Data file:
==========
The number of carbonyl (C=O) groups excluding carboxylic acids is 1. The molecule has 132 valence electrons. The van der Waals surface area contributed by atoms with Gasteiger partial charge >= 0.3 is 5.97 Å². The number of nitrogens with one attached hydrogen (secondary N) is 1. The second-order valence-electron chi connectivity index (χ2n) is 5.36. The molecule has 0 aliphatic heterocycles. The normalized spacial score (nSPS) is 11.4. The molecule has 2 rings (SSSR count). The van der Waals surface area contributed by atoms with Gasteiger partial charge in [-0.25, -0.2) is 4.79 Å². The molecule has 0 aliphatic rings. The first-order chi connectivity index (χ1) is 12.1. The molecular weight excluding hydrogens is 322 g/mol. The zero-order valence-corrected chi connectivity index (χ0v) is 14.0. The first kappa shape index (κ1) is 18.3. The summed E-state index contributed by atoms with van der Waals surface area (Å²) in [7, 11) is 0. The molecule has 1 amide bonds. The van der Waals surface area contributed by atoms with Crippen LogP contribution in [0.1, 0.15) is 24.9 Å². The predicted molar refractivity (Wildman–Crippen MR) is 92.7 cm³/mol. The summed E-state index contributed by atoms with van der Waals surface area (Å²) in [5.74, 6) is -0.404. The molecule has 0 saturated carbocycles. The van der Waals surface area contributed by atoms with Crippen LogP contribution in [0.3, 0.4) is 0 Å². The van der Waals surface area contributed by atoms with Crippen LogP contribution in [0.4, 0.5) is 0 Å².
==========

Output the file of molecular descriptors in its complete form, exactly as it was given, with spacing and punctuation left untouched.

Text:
The number of carbonyl (C=O) groups excluding carboxylic acids is 1. The molecule has 132 valence electrons. The van der Waals surface area contributed by atoms with Gasteiger partial charge >= 0.3 is 5.97 Å². The number of nitrogens with one attached hydrogen (secondary N) is 1. The second-order valence-electron chi connectivity index (χ2n) is 5.36. The molecule has 0 aliphatic heterocycles. The normalized spacial score (nSPS) is 11.4. The molecule has 2 rings (SSSR count). The van der Waals surface area contributed by atoms with Gasteiger partial charge in [-0.25, -0.2) is 4.79 Å². The molecule has 0 aliphatic rings. The first-order chi connectivity index (χ1) is 12.1. The molecular weight excluding hydrogens is 322 g/mol. The zero-order valence-corrected chi connectivity index (χ0v) is 14.0. The first kappa shape index (κ1) is 18.3. The summed E-state index contributed by atoms with van der Waals surface area (Å²) in [7, 11) is 0. The molecule has 1 amide bonds. The van der Waals surface area contributed by atoms with Crippen LogP contribution in [0.1, 0.15) is 24.9 Å². The predicted molar refractivity (Wildman–Crippen MR) is 92.7 cm³/mol. The summed E-state index contributed by atoms with van der Waals surface area (Å²) in [5.74, 6) is -0.404. The molecule has 0 saturated carbocycles. The van der Waals surface area contributed by atoms with Crippen LogP contribution in [0.3, 0.4) is 0 Å². The van der Waals surface area contributed by atoms with Crippen LogP contribution in [0.4, 0.5) is 0 Å².